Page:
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Leaning Tower of Pisa Entry Ticket
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Pisa tour by bike : The Road To The Sea
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Pisa perfect walking tour

Pisa perfect walking tour

Share your Pasta Love: Small group Pasta and Tiramisu class in Pisa
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Pisa Private Walking Tour

Pisa Private Walking Tour

Private pasta-making class at a local's home with tasting in Pisa
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All about Pisa

When to visit

Pisa is best visited in spring and early fall, in the months of April, May, June, September, and October. These months can be busy and expensive, but they offer temperate weather and the conveniences of peak travel season without massive crowds. Travelers visiting in June can partake in the Feast of St. Ranieri, also called the Luminara of San Ranieri, when the city is illuminated with lamps and candles on the Arno River and with midnight fireworks.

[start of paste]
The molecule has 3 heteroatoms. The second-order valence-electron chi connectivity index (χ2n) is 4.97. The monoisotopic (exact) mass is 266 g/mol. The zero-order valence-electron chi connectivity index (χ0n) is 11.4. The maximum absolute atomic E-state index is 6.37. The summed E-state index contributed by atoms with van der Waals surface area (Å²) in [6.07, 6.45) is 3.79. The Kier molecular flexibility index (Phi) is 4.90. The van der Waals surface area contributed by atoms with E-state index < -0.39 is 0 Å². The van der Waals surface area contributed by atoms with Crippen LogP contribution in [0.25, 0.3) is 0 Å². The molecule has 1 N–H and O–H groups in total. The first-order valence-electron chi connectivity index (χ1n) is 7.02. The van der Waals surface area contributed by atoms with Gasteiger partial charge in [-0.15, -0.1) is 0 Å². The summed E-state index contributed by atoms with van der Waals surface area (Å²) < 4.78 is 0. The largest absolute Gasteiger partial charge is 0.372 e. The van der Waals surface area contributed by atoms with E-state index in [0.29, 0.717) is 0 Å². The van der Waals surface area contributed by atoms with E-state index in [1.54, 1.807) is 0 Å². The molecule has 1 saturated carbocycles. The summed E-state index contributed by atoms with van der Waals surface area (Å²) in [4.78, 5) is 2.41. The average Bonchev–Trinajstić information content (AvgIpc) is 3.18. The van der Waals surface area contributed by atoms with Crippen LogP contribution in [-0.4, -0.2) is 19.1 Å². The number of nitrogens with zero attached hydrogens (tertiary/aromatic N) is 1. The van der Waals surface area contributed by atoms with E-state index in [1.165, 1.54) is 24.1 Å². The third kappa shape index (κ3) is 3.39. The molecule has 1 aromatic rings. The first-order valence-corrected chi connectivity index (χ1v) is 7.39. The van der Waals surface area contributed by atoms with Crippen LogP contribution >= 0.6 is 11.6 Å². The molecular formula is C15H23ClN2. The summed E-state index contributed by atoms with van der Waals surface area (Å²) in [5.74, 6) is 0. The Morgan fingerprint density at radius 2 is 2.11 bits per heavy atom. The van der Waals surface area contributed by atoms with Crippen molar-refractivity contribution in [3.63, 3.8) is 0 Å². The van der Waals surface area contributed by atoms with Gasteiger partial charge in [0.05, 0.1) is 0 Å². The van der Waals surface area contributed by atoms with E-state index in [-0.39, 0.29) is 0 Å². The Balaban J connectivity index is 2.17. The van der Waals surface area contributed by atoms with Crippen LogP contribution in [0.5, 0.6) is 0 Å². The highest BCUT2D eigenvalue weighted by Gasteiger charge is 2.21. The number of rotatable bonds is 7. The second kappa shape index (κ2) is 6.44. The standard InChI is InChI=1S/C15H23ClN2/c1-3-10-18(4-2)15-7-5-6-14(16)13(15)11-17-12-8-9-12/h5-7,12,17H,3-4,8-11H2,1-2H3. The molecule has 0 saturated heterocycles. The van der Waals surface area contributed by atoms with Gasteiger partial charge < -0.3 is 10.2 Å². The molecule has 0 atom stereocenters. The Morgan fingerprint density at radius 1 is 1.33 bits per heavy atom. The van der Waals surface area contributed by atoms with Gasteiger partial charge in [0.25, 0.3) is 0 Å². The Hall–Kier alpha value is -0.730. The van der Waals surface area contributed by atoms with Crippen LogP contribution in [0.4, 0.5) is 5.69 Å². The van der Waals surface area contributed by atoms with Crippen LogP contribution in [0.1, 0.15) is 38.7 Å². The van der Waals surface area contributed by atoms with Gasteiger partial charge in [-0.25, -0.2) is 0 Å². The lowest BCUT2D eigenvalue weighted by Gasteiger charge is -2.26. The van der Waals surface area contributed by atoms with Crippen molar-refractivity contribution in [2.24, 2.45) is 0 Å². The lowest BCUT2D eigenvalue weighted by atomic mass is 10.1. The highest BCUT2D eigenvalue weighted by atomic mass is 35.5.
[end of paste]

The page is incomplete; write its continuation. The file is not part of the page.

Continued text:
Getting around

Given that Pisa’s main attractions are clustered on the Piazza dei Miracoli, the city is best explored on foot. Walking from the Pisa Centrale train station to the piazza takes roughly 20 minutes, but bus lines Nos. 120 and 140, among others, cut the travel time in half. Also, bikes are great for exploring the city and traveling further afield—the Ciclopista del Trammino route takes bikers along the Arno River to Marina di Pisa on the coast.

Traveler tips

A little-known fact: Pisa has more than one leaning tower. The obscure Basilica San Nicola is located on Via Santa Maria just north of the National Museum of the Royal Palace, a stone’s throw from the Arno River. Pay attention as you pass and you’ll notice that the church’s bell tower is tilting, albeit slightly. Also, the bell tower is unusual, consisting of circular, octagonal, and hexagonal sections.